ST. GEORGE, Utah — On the 125th anniversary of Utah’s statehood, Spencer Cox has been sworn in as its 18th governor.
Cox and Lt. Gov. Deidre Henderson were sworn in at Tuacahn Center for the Arts in Ivins, near St. George. This marks the first time that any governor has been sworn in outside the State Capitol in Salt Lake City.
Cox said the choice of venue was intentional.
“We visited all 248 cities and towns in Utah [while campaigning]… and it was so impactful and we wanted to send a strong message that we did represent the entire state not just the Wasatch Front, but everywhere. Holding this event in St. George, in Washington County, is amazing,” he said. “I just can’t tell you what it means to the people here. I’ve had so many people come up to me in tears, thanking us for remembering them. You know, that doesn’t happen when you have an inauguration in Salt Lake.”
During his inauguration speech, Cox also lamented the divided state of America. However, he stressed the importance of treating others well.
“Conflict and passionate debate around ideas can and is healthy. But contempt and contention will rot the souls of our nation and her people,” Cox said. “And this division isn’t just ugly or unfortunate; it is dangerous.”
Lt. Gov. Deidre Henderson used her speech to address what she sees as inequality in Utah. She also encouraged more Utahns to get involved in politics.
“We don’t need more women in the public sphere solely to provide expert opinions on ‘women’s issues’. We don’t need more people of color in the halls of government only to help us resolve issues related to minorities,” Henderson said. “And we don’t need more rural Utahns serving in our administration simply to help the people in their hometown. No. We need representation of all our voices, so we can solve the hard problems in front of us in the best way.”
To drive home her point, Lt. Gov. Henderson and her family all wore white to honor suffragettes. She also promised a “seat at the table” for everyone.
What’s next for the Cox administration?
It wasn’t all handshakes and parades for newly-inaugurated governor. He signed two orders Fillmore and announced what’s next for his administration.
In a small ceremony at the Territorial Statehouse in Fillmore, Governor Cox signed his first executive order designed to eliminate overly strict business license requirements. He says there have been many cases where the costs to acquire licenses are too high, and people in lower-income areas have been squeezed out of getting the amount of training they needed.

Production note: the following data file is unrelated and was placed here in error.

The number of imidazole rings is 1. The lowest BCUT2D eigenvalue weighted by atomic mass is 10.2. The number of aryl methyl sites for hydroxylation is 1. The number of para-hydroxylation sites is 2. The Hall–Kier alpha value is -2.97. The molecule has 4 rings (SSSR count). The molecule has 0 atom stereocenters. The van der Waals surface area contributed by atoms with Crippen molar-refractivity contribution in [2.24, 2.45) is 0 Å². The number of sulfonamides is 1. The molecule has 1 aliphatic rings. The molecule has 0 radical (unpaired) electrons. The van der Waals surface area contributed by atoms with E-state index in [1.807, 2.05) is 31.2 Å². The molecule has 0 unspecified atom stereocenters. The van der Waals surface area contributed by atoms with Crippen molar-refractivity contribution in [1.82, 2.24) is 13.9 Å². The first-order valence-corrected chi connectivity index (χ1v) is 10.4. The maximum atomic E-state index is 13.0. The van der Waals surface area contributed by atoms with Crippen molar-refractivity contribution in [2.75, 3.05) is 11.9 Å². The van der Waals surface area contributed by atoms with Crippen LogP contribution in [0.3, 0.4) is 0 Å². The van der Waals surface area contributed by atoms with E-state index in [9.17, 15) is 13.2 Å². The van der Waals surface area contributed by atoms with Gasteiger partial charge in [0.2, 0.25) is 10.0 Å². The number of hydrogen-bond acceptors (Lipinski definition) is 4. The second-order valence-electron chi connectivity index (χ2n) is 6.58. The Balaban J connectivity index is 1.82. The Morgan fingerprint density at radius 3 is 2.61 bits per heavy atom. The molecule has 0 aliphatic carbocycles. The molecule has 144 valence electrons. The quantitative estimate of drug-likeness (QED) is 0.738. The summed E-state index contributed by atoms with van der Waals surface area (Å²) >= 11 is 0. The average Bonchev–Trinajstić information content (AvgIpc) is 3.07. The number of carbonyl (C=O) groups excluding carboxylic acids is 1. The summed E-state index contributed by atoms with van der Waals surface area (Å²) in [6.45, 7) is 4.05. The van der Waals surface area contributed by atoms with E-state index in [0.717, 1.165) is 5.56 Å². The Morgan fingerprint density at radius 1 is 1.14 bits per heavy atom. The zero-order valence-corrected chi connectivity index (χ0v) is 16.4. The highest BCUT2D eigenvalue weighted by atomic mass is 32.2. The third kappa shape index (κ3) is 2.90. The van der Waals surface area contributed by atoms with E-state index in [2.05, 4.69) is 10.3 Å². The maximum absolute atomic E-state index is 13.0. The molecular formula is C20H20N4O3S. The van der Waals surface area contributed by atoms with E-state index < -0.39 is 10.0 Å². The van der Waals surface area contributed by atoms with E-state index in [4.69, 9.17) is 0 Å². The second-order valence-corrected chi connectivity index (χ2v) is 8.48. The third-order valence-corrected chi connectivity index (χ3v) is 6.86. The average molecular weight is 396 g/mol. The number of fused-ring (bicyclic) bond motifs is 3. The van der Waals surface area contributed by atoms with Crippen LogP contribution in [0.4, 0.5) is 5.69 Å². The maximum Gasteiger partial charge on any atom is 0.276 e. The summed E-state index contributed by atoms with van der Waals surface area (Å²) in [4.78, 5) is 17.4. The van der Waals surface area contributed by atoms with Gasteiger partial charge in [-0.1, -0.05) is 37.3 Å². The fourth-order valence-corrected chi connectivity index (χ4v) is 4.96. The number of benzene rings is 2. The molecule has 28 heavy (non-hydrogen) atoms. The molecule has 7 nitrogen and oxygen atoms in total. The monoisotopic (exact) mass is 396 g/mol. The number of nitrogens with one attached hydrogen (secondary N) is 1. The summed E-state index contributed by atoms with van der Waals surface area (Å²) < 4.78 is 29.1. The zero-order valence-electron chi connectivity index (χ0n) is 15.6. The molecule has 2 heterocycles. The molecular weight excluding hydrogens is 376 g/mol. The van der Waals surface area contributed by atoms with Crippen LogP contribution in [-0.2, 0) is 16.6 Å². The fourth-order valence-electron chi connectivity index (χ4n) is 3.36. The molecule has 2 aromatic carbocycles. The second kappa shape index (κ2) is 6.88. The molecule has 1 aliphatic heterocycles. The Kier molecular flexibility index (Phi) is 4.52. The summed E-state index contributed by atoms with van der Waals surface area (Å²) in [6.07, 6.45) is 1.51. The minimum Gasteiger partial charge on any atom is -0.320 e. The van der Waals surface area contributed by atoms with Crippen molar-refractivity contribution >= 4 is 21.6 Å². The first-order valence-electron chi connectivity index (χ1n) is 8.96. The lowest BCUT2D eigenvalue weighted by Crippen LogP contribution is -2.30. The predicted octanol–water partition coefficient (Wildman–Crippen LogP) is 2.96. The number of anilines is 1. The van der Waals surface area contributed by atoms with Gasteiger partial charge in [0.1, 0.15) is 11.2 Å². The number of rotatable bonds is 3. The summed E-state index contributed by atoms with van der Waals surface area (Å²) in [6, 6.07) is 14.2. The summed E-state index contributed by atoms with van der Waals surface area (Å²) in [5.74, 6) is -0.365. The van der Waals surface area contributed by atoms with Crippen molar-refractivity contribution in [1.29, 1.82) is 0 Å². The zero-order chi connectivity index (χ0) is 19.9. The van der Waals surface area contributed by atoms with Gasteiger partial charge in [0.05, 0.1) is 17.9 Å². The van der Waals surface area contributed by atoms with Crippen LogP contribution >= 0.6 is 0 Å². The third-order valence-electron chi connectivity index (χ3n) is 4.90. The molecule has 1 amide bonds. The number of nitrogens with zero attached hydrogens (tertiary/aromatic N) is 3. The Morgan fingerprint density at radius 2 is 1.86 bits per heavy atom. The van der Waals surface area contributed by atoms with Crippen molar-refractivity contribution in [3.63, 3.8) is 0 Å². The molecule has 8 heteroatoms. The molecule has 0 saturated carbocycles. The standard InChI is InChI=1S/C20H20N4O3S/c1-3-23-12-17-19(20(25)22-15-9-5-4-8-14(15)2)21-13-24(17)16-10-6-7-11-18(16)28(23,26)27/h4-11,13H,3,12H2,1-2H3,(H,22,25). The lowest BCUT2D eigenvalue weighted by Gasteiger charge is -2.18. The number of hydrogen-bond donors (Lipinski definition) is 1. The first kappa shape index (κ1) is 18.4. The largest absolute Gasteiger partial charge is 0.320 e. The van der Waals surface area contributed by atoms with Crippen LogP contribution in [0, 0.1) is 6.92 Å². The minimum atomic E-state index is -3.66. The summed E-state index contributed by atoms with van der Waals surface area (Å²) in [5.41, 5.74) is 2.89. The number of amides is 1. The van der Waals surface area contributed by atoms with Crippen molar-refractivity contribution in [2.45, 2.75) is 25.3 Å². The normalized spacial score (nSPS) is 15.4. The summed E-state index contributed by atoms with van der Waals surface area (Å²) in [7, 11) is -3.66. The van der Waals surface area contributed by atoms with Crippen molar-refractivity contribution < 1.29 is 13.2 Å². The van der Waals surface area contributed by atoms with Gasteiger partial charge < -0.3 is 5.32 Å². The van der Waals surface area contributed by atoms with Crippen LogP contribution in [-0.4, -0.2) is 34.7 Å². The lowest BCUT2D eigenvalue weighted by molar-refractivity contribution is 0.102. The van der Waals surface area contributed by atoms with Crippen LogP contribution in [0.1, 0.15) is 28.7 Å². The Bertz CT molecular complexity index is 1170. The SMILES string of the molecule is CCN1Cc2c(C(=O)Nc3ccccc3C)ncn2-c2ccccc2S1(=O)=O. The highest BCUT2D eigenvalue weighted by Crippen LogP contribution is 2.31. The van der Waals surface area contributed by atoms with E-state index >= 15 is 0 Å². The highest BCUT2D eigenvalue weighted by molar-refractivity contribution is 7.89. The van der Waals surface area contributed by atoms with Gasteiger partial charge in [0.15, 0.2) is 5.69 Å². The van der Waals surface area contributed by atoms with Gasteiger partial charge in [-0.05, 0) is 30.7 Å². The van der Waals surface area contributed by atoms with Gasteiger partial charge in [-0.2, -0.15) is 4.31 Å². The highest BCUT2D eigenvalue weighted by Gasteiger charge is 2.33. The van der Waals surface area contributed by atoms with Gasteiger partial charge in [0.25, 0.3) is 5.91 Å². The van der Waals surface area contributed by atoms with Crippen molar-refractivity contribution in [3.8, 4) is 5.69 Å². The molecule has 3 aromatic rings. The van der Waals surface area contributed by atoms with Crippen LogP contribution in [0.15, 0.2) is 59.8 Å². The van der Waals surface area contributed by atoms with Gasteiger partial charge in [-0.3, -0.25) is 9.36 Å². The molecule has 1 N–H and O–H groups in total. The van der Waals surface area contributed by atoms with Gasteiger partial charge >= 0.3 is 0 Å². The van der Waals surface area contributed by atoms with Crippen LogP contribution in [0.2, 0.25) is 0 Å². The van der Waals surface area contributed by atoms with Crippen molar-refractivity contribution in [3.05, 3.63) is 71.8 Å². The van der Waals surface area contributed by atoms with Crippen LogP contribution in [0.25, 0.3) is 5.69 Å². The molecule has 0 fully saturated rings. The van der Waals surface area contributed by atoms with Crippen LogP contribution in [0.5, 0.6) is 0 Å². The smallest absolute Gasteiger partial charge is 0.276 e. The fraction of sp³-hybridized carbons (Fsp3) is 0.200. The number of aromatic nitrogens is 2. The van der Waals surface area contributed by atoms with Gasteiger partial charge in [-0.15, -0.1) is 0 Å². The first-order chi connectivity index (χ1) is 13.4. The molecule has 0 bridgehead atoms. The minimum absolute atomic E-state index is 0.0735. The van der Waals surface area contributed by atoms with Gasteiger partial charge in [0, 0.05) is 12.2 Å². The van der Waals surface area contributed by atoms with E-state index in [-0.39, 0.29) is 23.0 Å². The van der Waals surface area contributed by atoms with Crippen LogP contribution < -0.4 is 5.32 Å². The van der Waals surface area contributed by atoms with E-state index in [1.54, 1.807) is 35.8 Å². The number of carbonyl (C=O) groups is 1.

He said, “We end up hurting people who are trying to get into an industry and trying to make a living. Far too often, these occupational licensing regulations can hurt the people who need the most help.”
For instance, several years ago, hair stylists had to go through 1,200 hours of training.
“It took longer to get a license to braid someone’s hair than it did to become a pilot. That makes no sense,” Cox said.
According to the order, every licensing agency will have to review their requirements and either eliminate rules that are no longer necessary or amend them so there are no obstacles in allowing people to be trained. Every agency has to have their list of recommendations submitted to the governor’s office by June of this year.
The other order was to announce the state’s participation in the Utah Compact on Racial Equity, Diversity and Inclusion. It’s an agreement signed by government officials, business owners and religious leaders to create cultures of inclusion and equal opportunity to education, employment, housing and healthcare.
Within the next couple of weeks, Governor Cox says he’s bringing in everyone involved in the state’s COVID-19 vaccine rollout.
“We will be reevaluating everything that has happened, lessons learned, where we can do better and where we can do more,” he said.
State health officials say they still haven’t vaccinated as many Utahns as they were hoping to.
“I assure you that over the next few days and the next couple of weeks, we will see a significant increase in the pace and number of vaccines being distributed,” according to Cox. “The goal is to get them out as soon as they come into the state.”
The governor also says his proposed budget will be released in the next few days. That is later than normal, but he says it’s not unheard of during a transition from one governor to the next.
You can hear the whole conversation that took place on Utah’s Morning News below.
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